This will likely be the headline of Iowa State's 2004 media day. The arrest of last season's defensive MVP and Big 12 defensive freshman of the year has taken a huge toll on a defensive line that Dan McCarney hoped would be as good as any he's had since the 2000 campaign. It will be interesting to hear what defensive coordinator John Skladany has for contingency plans, since Berryman likely won't play this season. Any number of scenarios are possible.
Who is Shawn Moorehead?
This youngster proved to be one of the defensive surprises of the spring, coming out of nowhere to earn the backup spot to Berryman at rush end. The Mason City Newman product, who walked on to the team and began his career at outside linebacker, has the tenacity and attitude that McCarney loves from his players. If Skladany opts to keep everything status quo on the defensive line, and not make any wholesale changes to account for Berryman's loss, Moorehead would be the obvious choice to start against Northern Iowa. But if he does, how much could be expected out of a redshirt sophomore who was a virtual unknown six months ago?
How much of a battle will be waged at quarterback, or has a decision already been made?
It's been hard to make out what exactly the situation is at quarterback. McCarney spoke this summer about the pending race at quarterback between Bret Meyer and Austin Flynn, and how the two broke spring camp on an even line. Yet at other times the Cyclone head coach has said Meyer will open practice next week as the number one signal caller. It will be interesting to hear what exactly the situation is for the start of training camp. Did Flynn make up enough ground in the spring game for fall consideration, or did Meyer already have the title of ‘starter' attached to him?
Where is quarterback's coach Todd Fitch in his bout with testicular cancer?
It's become clear that first-year position coach Fitch is on the road to recovery after going through a round of treatments, but how much will McCarney expect from him in training camp? It will be interesting to see if anything is scaled back in lieu of Fitch's condition, or if the former South Carolina assistant will be 100 percent involved in preparations for 2004.
Which newcomers have the best chance of contributing right away?
The Cyclones went back to the junior-college ranks in full force last February by signing players that they feel can plug some holes immediately. Offensively, ISU added playmaking athlete Terrance Highsmith, who will get an opportunity to play quarterback early in camp, then could be moved to wide receiver. Early reports are saying that Highsmith will be hard to keep off the field. Defensively, McCarney signed an array of ‘impact' JUCOs. Defensive tackle Fabian Dodd, middle linebacker Tim Dobbins, and defensive backs Josh Hargis, Jerry Gair, and LaMarcus Hicks will need to factor into the equation early for Skladany to field the type of unit he wants.
How much are the Cyclones depending on contributions from Hargis, Gair, and Hicks?
Now that eligibility questions have been answered on all three, and we know that they'll be a part of the football team, those in the media will want to know how close they are to hitting the field. Hargis and Hicks provide immediate help at a cornerback position that was decimated by graduation, while Gair's assistance will be needed at safety, sans JaMaine Billups.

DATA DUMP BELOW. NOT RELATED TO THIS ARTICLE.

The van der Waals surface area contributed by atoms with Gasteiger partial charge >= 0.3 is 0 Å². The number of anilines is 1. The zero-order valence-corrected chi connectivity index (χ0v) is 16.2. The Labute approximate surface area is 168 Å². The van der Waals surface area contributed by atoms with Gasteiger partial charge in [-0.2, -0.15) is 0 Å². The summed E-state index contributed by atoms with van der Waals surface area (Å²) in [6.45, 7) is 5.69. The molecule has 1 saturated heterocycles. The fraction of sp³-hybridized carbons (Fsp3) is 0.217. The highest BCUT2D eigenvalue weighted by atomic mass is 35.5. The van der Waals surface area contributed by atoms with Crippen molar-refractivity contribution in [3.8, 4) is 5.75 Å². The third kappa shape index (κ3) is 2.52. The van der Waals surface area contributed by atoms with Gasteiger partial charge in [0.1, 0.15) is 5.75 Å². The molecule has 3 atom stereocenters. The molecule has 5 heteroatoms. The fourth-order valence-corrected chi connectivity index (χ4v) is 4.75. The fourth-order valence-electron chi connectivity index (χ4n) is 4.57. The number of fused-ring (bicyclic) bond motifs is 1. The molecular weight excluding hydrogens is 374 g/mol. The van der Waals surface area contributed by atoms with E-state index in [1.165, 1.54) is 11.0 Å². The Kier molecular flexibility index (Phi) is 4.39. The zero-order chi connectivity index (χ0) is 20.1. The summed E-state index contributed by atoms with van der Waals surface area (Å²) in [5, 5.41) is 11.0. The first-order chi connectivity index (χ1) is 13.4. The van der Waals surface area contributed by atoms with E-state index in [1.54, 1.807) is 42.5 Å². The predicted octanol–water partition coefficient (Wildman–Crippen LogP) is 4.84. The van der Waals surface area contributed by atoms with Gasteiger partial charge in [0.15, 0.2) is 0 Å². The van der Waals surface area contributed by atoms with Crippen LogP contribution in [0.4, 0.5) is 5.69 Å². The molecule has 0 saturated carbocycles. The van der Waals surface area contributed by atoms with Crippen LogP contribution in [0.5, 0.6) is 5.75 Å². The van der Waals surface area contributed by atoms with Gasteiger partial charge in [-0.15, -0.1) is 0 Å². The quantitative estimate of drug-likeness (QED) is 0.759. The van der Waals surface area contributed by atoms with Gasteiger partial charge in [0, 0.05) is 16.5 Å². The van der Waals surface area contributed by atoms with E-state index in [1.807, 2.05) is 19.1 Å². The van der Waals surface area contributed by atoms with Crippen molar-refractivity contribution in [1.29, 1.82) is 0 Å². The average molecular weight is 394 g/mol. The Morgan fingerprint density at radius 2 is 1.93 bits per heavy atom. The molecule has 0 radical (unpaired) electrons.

Any pre-training camp position changes to highlight?
Obviously, Berryman's status could lead to a few last-minute changes on the defensive side of the ball. But the die-hards will want to know who the Nik Mosers, Tim Tebrinks, and Kyle Smiths are for the 2004 season. One of those could be Dodd, who coaches have indicated could be moved to offensive line if defense does not work out for him in camp.
Just how much stronger is the offensive line now than it was last season?
Barney Cotton has preached all summer about how offensive improvement will be predicated on the work done by his offensive line. ISU's shortcomings up front were obvious last season and helped lead to the offseason firing of Marty Fine and Steve Brickey. But Cotton has provided a spark to a group in dire need of confidence. Although it took a while for Cotton's line to gel during the spring, the unit wrapped up the 15-practice session on a high note. But it remains to be seen how much individual improvement was made during the summer months, when coaches could not be a part of workouts.
Is Tony Yelk ready to handle all of the kicking responsibilities?
It has been a rollercoaster ride in Ames for Yelk, who at times throughout his career has handled the field-goal, place-kicking, and punting duties for McCarney. Now, for the first time since his redshirt freshman season of 2001, Yelk will get the opportunity to handle all three full-time. It's not so much his work as a punter and kickoff that has coaches worried, but the accuracy he demonstrates on routine field goals. On a positive note, Yelk has done the best work of his career during this spring and summer.
How much of a concern is the wide receiver position, where the top four contributors from a season ago have departed?
This question presented itself throughout spring ball, but other than the expected emergence of Todd Blythe, the Cyclones went into the summer with plenty of uncertainty at the position. Andy Kohler recovered nicely from knee surgery and walk-on Ryan Baum made play after play, but coaches were still waiting for more consistency from up-and-comers Jon Davis and Milan Moses. Highsmith could also make an impact after his impending move from quarterback.